Does it matter? Do we even care?

    It would be a poorer world when your only neighbors are people.

    :cool:
     
  2. bob clark

    bob clark A man's man

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    makes sence, but I dont see it here in Iowa. we have far more wild game now than in the past 100 years and that game is more diverse. it is mainly due to the DNR thinking they own everything. sorry, it must just be too soon for me to get riled up about loosing game
     

  3. big rockpile

    big rockpile If I need a Shelter

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    Got to agree with Bob.Heard something the other day.If you feel a species is becoming Endangerd,put a Season on it.Sportsmen will figure out how to have more. :shrug:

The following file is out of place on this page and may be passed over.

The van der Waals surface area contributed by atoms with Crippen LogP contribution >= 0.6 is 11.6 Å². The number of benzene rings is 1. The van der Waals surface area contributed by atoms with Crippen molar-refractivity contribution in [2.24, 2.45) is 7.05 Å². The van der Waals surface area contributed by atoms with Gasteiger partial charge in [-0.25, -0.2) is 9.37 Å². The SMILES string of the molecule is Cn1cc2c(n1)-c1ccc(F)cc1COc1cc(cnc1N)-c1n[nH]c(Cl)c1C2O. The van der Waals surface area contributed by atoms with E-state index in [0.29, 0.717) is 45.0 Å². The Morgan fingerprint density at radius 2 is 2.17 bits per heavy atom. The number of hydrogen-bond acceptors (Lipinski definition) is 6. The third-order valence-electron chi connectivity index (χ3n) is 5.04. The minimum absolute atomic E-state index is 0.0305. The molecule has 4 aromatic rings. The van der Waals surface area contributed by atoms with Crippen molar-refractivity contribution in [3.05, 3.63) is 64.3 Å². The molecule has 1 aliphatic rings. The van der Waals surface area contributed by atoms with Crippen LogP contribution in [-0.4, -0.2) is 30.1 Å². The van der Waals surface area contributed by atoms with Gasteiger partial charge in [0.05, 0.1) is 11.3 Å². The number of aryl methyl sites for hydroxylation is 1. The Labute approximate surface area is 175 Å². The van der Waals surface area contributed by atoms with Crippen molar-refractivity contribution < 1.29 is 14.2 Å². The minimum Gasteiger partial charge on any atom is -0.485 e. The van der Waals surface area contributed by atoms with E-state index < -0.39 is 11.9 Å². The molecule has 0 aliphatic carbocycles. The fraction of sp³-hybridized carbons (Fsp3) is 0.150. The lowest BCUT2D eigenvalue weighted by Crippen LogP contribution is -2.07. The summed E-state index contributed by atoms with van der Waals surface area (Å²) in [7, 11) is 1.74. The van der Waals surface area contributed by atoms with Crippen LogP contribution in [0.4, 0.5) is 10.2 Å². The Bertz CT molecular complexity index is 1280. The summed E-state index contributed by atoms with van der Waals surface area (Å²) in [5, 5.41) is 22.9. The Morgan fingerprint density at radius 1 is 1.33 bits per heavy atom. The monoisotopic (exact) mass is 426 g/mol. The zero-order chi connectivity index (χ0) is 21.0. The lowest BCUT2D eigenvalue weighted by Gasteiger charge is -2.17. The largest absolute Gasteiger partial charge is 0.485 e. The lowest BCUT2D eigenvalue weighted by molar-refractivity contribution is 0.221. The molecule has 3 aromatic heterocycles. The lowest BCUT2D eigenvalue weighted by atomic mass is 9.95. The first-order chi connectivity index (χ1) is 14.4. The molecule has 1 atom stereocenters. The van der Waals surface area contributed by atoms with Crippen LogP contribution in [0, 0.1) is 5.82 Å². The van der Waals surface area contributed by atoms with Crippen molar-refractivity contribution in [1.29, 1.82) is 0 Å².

big rockpile
     
  4. hillsidedigger

    hillsidedigger Well-Known Member

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    Here in western North Carolina there are now more deer and turkeys than 50 years ago

    and many more people

    so many that the remaining black bears run into trouble at every turn.

    Very notable, the chestnut trees died out a good while back, now dogwoods and hemlocks are about gone, not likey to return.

    I wonder whats next? There's talk that the oaks and maples have some new threat.
     
  5. moonwolf

    moonwolf Well-Known Member